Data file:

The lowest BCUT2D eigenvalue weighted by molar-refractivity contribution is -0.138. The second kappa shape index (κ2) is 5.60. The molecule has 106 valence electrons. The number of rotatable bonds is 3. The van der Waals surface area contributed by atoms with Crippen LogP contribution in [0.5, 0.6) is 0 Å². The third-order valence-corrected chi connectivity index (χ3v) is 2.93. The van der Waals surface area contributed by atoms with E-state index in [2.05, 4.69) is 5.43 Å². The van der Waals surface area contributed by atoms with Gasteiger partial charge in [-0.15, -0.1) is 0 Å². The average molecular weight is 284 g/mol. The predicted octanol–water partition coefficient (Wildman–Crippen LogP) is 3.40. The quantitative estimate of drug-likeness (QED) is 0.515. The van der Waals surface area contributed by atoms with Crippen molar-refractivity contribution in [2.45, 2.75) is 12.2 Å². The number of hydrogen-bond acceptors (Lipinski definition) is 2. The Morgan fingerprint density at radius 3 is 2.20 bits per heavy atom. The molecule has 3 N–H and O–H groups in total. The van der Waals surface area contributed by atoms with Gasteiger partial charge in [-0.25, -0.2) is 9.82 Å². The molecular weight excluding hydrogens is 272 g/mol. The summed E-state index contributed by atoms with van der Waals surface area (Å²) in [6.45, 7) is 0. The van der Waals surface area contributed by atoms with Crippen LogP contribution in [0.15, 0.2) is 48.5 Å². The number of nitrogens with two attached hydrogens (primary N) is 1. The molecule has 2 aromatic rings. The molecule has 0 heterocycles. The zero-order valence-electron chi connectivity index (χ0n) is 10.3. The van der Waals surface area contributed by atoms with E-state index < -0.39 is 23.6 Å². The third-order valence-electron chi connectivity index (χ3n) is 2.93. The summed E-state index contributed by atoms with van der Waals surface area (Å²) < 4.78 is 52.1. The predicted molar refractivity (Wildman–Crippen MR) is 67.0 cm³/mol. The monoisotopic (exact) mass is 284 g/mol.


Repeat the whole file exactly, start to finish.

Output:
The lowest BCUT2D eigenvalue weighted by molar-refractivity contribution is -0.138. The second kappa shape index (κ2) is 5.60. The molecule has 106 valence electrons. The number of rotatable bonds is 3. The van der Waals surface area contributed by atoms with Crippen LogP contribution in [0.5, 0.6) is 0 Å². The third-order valence-corrected chi connectivity index (χ3v) is 2.93. The van der Waals surface area contributed by atoms with E-state index in [2.05, 4.69) is 5.43 Å². The van der Waals surface area contributed by atoms with Gasteiger partial charge in [-0.15, -0.1) is 0 Å². The average molecular weight is 284 g/mol. The predicted octanol–water partition coefficient (Wildman–Crippen LogP) is 3.40. The quantitative estimate of drug-likeness (QED) is 0.515. The van der Waals surface area contributed by atoms with Crippen molar-refractivity contribution in [2.45, 2.75) is 12.2 Å². The number of hydrogen-bond acceptors (Lipinski definition) is 2. The Morgan fingerprint density at radius 3 is 2.20 bits per heavy atom. The molecule has 3 N–H and O–H groups in total. The van der Waals surface area contributed by atoms with Gasteiger partial charge in [-0.25, -0.2) is 9.82 Å². The molecular weight excluding hydrogens is 272 g/mol. The summed E-state index contributed by atoms with van der Waals surface area (Å²) in [6.45, 7) is 0. The van der Waals surface area contributed by atoms with Crippen LogP contribution in [0.15, 0.2) is 48.5 Å². The number of nitrogens with two attached hydrogens (primary N) is 1. The molecule has 2 aromatic rings. The molecule has 0 heterocycles. The zero-order valence-electron chi connectivity index (χ0n) is 10.3. The van der Waals surface area contributed by atoms with E-state index < -0.39 is 23.6 Å². The third-order valence-electron chi connectivity index (χ3n) is 2.93. The summed E-state index contributed by atoms with van der Waals surface area (Å²) < 4.78 is 52.1. The predicted molar refractivity (Wildman–Crippen MR) is 67.0 cm³/mol. The monoisotopic (exact) mass is 284 g/mol.